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“It’s time.” Cecile tweaks my nose. “For you to go.”

“Go where?” My body slumps back, my muscles going lax.

“Let’s get this done.” The other girl. The too-familiar voice. She moves closer, a faintly curious look on her face. On my face.

Chills shoot through me, fighting with the heat that seems to be burning me from the inside out. She has my face! She’s even wearing my clothes, the black jacket with the Gryffindor logo that I thought I’d lost. This is a hallucination. I must have fallen asleep in the car. Wake up. Wake up. Wake the fuck up!

“You sure cut it close. The ley line wouldn’t have lasted another day,” I said. But it wasn’t me. It was the one with my face and favorite jacket.

Cecile shrugged. “I’m getting it done.”

“What is going on, Ceci—” My voice fails, my eyelids closing despite all my effort to keep them open.

“You’ll see.” With a gleeful laugh, she slams the door.

Everything goes black.



The assassin writhes as I press my iron blade into his shoulder.

“Tell me who sent you, and all this will be over.” I walk around the male, his silver eyes fixed on me as he bares his fangs.

“The king beyond the mountain,” he grits out.

“Funny.” I pull another iron blade from my pack, the metal sizzling against my palm. “You’re the third would-be assassin I’ve caught and also the third to say that.” I dig the blade into his thigh, twisting as I go.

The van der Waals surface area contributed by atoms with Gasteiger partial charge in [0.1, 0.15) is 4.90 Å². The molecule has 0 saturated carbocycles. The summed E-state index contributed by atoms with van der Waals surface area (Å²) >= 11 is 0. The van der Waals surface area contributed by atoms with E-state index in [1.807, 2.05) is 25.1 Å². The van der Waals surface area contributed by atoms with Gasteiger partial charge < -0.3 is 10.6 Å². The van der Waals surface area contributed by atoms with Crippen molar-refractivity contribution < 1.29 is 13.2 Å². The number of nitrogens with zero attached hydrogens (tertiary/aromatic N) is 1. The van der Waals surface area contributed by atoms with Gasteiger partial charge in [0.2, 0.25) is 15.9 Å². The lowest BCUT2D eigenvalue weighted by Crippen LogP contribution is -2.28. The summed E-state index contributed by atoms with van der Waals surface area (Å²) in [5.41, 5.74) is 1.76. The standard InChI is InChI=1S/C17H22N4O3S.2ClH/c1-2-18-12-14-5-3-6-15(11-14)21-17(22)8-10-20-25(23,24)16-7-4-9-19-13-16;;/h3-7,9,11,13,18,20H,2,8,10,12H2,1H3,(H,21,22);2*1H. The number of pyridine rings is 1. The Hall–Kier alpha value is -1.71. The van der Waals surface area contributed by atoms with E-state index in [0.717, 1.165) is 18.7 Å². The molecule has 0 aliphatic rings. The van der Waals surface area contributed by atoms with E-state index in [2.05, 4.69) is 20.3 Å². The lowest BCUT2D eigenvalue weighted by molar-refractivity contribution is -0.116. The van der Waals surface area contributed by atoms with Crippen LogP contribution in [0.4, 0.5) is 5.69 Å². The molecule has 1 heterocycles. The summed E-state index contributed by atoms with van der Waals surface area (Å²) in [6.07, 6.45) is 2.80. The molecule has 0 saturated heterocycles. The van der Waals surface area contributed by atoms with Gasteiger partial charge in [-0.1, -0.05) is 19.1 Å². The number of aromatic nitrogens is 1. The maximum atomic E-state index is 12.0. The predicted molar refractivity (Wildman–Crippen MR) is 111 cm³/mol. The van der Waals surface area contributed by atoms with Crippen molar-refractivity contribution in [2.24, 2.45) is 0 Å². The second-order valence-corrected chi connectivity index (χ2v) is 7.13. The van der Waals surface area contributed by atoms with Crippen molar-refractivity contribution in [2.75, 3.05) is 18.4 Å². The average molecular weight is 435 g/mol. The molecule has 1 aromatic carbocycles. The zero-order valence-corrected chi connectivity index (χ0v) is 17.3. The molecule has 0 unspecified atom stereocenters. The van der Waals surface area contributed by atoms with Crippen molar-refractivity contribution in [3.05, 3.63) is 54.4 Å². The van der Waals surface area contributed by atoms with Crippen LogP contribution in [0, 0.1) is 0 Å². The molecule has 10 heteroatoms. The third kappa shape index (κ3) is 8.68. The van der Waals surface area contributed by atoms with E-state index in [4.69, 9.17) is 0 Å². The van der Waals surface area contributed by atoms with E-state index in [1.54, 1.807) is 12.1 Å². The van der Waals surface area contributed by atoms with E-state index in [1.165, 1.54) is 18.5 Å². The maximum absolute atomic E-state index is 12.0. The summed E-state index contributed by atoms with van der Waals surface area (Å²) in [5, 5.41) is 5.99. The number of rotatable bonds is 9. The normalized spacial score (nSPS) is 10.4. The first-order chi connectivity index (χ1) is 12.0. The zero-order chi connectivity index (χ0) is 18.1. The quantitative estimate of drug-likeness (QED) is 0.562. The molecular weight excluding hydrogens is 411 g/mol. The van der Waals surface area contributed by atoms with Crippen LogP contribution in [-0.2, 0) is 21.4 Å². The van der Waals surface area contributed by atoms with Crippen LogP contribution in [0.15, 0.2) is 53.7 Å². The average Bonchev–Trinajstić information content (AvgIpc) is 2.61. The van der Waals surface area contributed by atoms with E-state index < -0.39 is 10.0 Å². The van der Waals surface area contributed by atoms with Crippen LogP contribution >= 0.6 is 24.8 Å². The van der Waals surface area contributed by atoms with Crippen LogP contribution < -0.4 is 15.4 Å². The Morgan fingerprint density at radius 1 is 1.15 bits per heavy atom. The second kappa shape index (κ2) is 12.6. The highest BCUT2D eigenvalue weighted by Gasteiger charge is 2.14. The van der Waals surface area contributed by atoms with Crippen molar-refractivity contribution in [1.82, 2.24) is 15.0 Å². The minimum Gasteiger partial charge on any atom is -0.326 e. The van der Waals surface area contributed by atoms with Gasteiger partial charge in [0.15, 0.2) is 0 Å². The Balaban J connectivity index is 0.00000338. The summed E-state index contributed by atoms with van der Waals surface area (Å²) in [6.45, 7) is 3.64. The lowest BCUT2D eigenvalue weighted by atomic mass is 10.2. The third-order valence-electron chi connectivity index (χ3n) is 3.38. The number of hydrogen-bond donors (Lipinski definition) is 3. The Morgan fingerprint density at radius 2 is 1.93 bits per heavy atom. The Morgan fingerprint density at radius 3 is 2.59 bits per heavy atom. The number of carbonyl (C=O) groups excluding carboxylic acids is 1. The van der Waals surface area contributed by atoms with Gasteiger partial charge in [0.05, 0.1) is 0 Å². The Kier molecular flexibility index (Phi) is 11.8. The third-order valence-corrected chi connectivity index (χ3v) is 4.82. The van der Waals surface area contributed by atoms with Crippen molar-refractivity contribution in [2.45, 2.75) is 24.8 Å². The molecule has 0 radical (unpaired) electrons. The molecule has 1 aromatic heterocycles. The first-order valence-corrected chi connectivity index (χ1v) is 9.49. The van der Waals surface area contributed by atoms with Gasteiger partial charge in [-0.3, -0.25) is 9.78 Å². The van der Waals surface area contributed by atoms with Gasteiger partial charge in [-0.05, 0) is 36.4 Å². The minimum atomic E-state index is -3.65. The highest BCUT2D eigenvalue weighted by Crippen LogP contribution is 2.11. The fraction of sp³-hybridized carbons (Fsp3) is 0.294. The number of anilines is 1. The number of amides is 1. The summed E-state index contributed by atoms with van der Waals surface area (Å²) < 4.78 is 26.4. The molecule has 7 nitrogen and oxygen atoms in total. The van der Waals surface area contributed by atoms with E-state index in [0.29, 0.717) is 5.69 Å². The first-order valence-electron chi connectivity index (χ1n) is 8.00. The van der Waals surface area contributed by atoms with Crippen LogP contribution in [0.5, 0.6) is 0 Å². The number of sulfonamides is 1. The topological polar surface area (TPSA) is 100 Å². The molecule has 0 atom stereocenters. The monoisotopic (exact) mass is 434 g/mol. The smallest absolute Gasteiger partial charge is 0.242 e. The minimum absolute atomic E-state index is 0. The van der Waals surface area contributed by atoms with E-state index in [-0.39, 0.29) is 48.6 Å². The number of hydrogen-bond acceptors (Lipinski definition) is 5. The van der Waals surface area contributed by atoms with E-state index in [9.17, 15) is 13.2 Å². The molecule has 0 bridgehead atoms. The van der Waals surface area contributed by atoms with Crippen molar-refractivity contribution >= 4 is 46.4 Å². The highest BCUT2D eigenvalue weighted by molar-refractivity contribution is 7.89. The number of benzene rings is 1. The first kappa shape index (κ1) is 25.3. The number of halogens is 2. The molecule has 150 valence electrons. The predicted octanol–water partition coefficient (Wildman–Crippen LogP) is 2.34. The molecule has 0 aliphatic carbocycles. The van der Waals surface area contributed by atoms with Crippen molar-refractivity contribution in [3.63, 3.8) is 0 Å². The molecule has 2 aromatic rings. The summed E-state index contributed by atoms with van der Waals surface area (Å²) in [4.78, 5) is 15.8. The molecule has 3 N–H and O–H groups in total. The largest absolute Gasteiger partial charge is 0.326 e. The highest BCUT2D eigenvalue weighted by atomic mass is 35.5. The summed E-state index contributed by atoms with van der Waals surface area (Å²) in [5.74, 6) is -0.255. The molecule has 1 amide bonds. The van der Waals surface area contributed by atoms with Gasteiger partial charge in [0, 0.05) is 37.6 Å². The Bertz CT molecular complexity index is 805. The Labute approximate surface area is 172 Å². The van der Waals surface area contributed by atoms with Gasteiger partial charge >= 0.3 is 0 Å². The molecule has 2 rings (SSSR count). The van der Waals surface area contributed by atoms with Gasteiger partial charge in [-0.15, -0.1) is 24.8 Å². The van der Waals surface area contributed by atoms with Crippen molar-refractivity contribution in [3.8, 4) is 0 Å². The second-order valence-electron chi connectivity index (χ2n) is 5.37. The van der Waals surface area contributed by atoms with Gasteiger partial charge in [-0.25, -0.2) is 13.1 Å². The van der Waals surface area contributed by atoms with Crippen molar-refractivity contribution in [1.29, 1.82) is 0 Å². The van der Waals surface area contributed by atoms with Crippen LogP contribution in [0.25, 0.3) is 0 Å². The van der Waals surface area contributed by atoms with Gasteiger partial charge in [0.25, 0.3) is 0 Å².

This time he groans, his face contorting with pain. Good.

“There is no realm beyond the Gray Mountains. No king. Not even any fae. So who are you talking about?” I turn the knife a little more.

“The king beyond the mountain.” He pins me with an icy glare. “One day soon, you will kneel at his feet before he takes your head.”

“He’s your king, then?” I cross my arms and stare down at him.

He doesn’t respond.

“This king you speak of, he’s responsible for the disappearances of lesser fae such as yourself?”

“Not lesser. Not in his kingdom!” He snaps his teeth at me. “You are no king, not of me or any of my brethren. The winter realm will fall and you with it.”

That was new information. Whoever this king was, he had an agenda beyond taking my head. He wanted much, much more. I’d suspected as much, though he seemed fixated on my realm. I’d had no reports of attempts on other rulers.

“Whatever he’s promised you and your kind, it’s a lie.” I pull my finishing blade from my pack.